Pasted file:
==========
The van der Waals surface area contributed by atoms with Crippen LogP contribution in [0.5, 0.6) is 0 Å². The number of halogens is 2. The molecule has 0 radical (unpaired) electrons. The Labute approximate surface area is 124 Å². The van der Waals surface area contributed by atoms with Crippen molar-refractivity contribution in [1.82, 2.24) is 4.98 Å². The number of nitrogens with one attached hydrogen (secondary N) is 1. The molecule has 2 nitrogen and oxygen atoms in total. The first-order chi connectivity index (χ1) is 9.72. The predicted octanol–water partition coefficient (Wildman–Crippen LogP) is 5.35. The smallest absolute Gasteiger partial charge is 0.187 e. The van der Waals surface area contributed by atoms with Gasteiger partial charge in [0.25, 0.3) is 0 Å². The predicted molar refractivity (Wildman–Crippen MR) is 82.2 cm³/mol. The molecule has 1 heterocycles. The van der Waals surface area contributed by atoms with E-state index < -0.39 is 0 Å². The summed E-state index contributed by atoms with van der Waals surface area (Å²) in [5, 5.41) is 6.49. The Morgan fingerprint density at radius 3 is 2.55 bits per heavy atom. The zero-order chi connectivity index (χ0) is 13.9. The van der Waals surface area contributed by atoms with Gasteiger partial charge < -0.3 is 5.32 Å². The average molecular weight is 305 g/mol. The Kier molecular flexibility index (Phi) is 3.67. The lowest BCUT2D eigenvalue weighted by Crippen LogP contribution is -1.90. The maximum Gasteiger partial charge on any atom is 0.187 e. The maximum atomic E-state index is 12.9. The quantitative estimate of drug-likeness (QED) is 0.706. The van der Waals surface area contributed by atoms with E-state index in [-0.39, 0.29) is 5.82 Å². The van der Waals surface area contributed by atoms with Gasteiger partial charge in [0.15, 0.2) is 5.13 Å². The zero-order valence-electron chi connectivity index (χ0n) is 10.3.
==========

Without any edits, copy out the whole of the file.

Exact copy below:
The van der Waals surface area contributed by atoms with Crippen LogP contribution in [0.5, 0.6) is 0 Å². The number of halogens is 2. The molecule has 0 radical (unpaired) electrons. The Labute approximate surface area is 124 Å². The van der Waals surface area contributed by atoms with Crippen molar-refractivity contribution in [1.82, 2.24) is 4.98 Å². The number of nitrogens with one attached hydrogen (secondary N) is 1. The molecule has 2 nitrogen and oxygen atoms in total. The first-order chi connectivity index (χ1) is 9.72. The predicted octanol–water partition coefficient (Wildman–Crippen LogP) is 5.35. The smallest absolute Gasteiger partial charge is 0.187 e. The van der Waals surface area contributed by atoms with Gasteiger partial charge in [0.25, 0.3) is 0 Å². The predicted molar refractivity (Wildman–Crippen MR) is 82.2 cm³/mol. The molecule has 1 heterocycles. The van der Waals surface area contributed by atoms with E-state index < -0.39 is 0 Å². The summed E-state index contributed by atoms with van der Waals surface area (Å²) in [5, 5.41) is 6.49. The Morgan fingerprint density at radius 3 is 2.55 bits per heavy atom. The zero-order chi connectivity index (χ0) is 13.9. The van der Waals surface area contributed by atoms with Gasteiger partial charge < -0.3 is 5.32 Å². The average molecular weight is 305 g/mol. The Kier molecular flexibility index (Phi) is 3.67. The lowest BCUT2D eigenvalue weighted by Crippen LogP contribution is -1.90. The maximum Gasteiger partial charge on any atom is 0.187 e. The maximum atomic E-state index is 12.9. The quantitative estimate of drug-likeness (QED) is 0.706. The van der Waals surface area contributed by atoms with E-state index in [-0.39, 0.29) is 5.82 Å². The van der Waals surface area contributed by atoms with Gasteiger partial charge in [0.15, 0.2) is 5.13 Å². The zero-order valence-electron chi connectivity index (χ0n) is 10.3.